Together with the development of a new cultural geography, the late fifth and the fourth century BCE saw innovative literary experiments in Greece: to mention but few, Dithyramb, New Music and some New-style tragedy and comedy. In most cases, their authors are mere names to us. My project aims at understanding if the deeply fragmentary form in which we can read this poetry today is the consequence of a philosophers’ philology (in the sense of literary criticism), resulting in an ideological elaboration of a Greek canon.
My project will point out the innovations (both in terms of style and content) that can be individuated in the Greek lyric experience between the late fifth and the fourth century BCE and anchor them in the framework of their contemporary reception, with particular attention to the philosophers’ one. Through the textual analysis of fragments and testimonies, it will be possible to understand the ‘familiar’ influences on the so-called ‘new’ style and to determine why these authors wanted to self-consciously differentiate themselves from the tradition.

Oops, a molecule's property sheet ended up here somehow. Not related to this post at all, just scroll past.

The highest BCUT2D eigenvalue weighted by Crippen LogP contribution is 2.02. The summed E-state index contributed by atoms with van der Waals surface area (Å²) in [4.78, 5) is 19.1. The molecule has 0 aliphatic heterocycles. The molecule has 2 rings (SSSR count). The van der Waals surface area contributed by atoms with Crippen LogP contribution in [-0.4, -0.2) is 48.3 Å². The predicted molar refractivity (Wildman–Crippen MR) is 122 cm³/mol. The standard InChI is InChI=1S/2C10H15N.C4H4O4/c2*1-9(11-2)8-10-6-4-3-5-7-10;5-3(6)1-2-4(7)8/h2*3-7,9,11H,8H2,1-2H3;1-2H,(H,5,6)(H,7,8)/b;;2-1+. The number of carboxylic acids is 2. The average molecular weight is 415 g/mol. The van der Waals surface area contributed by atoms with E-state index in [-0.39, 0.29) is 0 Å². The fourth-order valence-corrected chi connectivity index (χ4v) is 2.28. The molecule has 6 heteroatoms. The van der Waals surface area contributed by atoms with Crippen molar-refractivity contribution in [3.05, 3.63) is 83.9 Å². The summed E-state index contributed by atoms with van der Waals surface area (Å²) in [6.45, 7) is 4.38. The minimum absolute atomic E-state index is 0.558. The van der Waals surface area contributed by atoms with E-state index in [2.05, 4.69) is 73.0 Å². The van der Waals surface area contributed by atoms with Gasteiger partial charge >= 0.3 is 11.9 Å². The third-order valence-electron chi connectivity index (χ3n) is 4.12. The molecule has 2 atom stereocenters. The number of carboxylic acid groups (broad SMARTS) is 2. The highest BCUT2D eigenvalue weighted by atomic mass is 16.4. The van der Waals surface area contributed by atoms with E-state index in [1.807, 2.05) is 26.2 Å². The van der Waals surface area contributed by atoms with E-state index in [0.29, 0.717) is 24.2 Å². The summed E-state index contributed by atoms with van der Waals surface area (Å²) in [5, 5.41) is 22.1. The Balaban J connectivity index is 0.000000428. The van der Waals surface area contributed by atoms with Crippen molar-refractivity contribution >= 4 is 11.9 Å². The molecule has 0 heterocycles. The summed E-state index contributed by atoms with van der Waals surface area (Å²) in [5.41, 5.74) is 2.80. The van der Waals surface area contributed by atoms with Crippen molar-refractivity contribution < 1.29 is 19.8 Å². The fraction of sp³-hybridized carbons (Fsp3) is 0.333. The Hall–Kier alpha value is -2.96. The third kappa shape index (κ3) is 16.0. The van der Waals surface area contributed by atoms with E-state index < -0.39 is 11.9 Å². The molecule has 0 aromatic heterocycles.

Despite being extremely popular among contemporaries, fourth century poets have often played a marginal role in the history of Greek literature. The reason may lay in the fact that ancient literary criticism became, from Plato onwards, a matter of conflicting paideutic models: a socratic and a sophistic one. It can be seen how fourth century poetry could fit within the second type more: therefore, it was repeatedly marked by the Platonic ban. Since some of these ideological dynamics have yet not been highlighted, it can be argued that modern criticism is still largely dependent on Platonism; and that fourth century BCE poets have to undergo a deep historiographical revaluation.